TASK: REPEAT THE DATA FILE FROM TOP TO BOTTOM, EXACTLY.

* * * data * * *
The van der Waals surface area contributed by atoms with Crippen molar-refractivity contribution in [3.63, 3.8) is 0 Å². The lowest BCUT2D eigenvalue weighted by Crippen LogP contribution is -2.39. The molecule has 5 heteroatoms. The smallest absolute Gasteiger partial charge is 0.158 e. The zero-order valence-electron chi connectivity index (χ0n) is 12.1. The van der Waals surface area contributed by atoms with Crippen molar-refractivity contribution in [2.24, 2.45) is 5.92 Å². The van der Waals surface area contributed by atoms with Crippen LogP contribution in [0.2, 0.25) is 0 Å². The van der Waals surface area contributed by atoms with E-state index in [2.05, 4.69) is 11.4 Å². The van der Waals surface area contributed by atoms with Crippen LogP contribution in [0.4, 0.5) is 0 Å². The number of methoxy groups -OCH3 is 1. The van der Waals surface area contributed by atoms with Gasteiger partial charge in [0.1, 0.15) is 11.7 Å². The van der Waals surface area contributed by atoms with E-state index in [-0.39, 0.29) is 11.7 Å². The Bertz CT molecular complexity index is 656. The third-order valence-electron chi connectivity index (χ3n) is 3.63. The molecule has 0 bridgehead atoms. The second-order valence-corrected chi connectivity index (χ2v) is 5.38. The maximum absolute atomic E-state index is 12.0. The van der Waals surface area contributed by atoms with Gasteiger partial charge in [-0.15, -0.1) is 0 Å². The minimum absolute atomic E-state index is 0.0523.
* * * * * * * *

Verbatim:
The van der Waals surface area contributed by atoms with Crippen molar-refractivity contribution in [3.63, 3.8) is 0 Å². The lowest BCUT2D eigenvalue weighted by Crippen LogP contribution is -2.39. The molecule has 5 heteroatoms. The smallest absolute Gasteiger partial charge is 0.158 e. The zero-order valence-electron chi connectivity index (χ0n) is 12.1. The van der Waals surface area contributed by atoms with Crippen molar-refractivity contribution in [2.24, 2.45) is 5.92 Å². The van der Waals surface area contributed by atoms with Crippen LogP contribution in [0.2, 0.25) is 0 Å². The van der Waals surface area contributed by atoms with E-state index in [2.05, 4.69) is 11.4 Å². The van der Waals surface area contributed by atoms with Crippen LogP contribution in [0.4, 0.5) is 0 Å². The number of methoxy groups -OCH3 is 1. The van der Waals surface area contributed by atoms with Gasteiger partial charge in [0.1, 0.15) is 11.7 Å². The van der Waals surface area contributed by atoms with E-state index in [-0.39, 0.29) is 11.7 Å². The Bertz CT molecular complexity index is 656. The third-order valence-electron chi connectivity index (χ3n) is 3.63. The molecule has 0 bridgehead atoms. The second-order valence-corrected chi connectivity index (χ2v) is 5.38. The maximum absolute atomic E-state index is 12.0. The van der Waals surface area contributed by atoms with Gasteiger partial charge in [-0.15, -0.1) is 0 Å². The minimum absolute atomic E-state index is 0.0523.